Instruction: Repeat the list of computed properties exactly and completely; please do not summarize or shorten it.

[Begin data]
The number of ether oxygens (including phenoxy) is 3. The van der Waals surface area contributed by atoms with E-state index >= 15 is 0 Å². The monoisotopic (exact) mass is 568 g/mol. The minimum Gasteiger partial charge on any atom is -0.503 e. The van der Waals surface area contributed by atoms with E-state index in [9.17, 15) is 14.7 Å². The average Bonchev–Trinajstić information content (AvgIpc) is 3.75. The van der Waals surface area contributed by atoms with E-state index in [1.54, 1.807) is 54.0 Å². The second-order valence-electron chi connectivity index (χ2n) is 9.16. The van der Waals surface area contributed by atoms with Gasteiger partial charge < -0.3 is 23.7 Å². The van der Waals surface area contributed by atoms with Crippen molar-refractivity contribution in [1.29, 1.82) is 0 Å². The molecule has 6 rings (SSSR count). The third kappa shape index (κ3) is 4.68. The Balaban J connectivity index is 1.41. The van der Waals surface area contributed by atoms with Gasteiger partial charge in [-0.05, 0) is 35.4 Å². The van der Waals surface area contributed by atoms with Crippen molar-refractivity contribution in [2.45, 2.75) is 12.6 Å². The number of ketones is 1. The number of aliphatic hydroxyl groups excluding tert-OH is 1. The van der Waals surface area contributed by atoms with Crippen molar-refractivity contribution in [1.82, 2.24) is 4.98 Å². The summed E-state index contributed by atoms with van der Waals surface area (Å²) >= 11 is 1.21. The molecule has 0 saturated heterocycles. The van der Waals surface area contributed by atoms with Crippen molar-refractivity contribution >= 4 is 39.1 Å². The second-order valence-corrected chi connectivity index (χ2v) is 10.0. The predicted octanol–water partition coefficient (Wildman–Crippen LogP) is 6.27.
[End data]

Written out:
The number of ether oxygens (including phenoxy) is 3. The van der Waals surface area contributed by atoms with E-state index >= 15 is 0 Å². The monoisotopic (exact) mass is 568 g/mol. The minimum Gasteiger partial charge on any atom is -0.503 e. The van der Waals surface area contributed by atoms with E-state index in [9.17, 15) is 14.7 Å². The average Bonchev–Trinajstić information content (AvgIpc) is 3.75. The van der Waals surface area contributed by atoms with E-state index in [1.54, 1.807) is 54.0 Å². The second-order valence-electron chi connectivity index (χ2n) is 9.16. The van der Waals surface area contributed by atoms with Gasteiger partial charge < -0.3 is 23.7 Å². The van der Waals surface area contributed by atoms with Crippen molar-refractivity contribution in [1.29, 1.82) is 0 Å². The molecule has 6 rings (SSSR count). The third kappa shape index (κ3) is 4.68. The Balaban J connectivity index is 1.41. The van der Waals surface area contributed by atoms with Gasteiger partial charge in [-0.05, 0) is 35.4 Å². The van der Waals surface area contributed by atoms with Crippen molar-refractivity contribution in [2.45, 2.75) is 12.6 Å². The number of ketones is 1. The number of aliphatic hydroxyl groups excluding tert-OH is 1. The van der Waals surface area contributed by atoms with Crippen molar-refractivity contribution in [1.82, 2.24) is 4.98 Å². The summed E-state index contributed by atoms with van der Waals surface area (Å²) >= 11 is 1.21. The molecule has 0 saturated heterocycles. The van der Waals surface area contributed by atoms with Crippen molar-refractivity contribution >= 4 is 39.1 Å². The second-order valence-corrected chi connectivity index (χ2v) is 10.0. The predicted octanol–water partition coefficient (Wildman–Crippen LogP) is 6.27.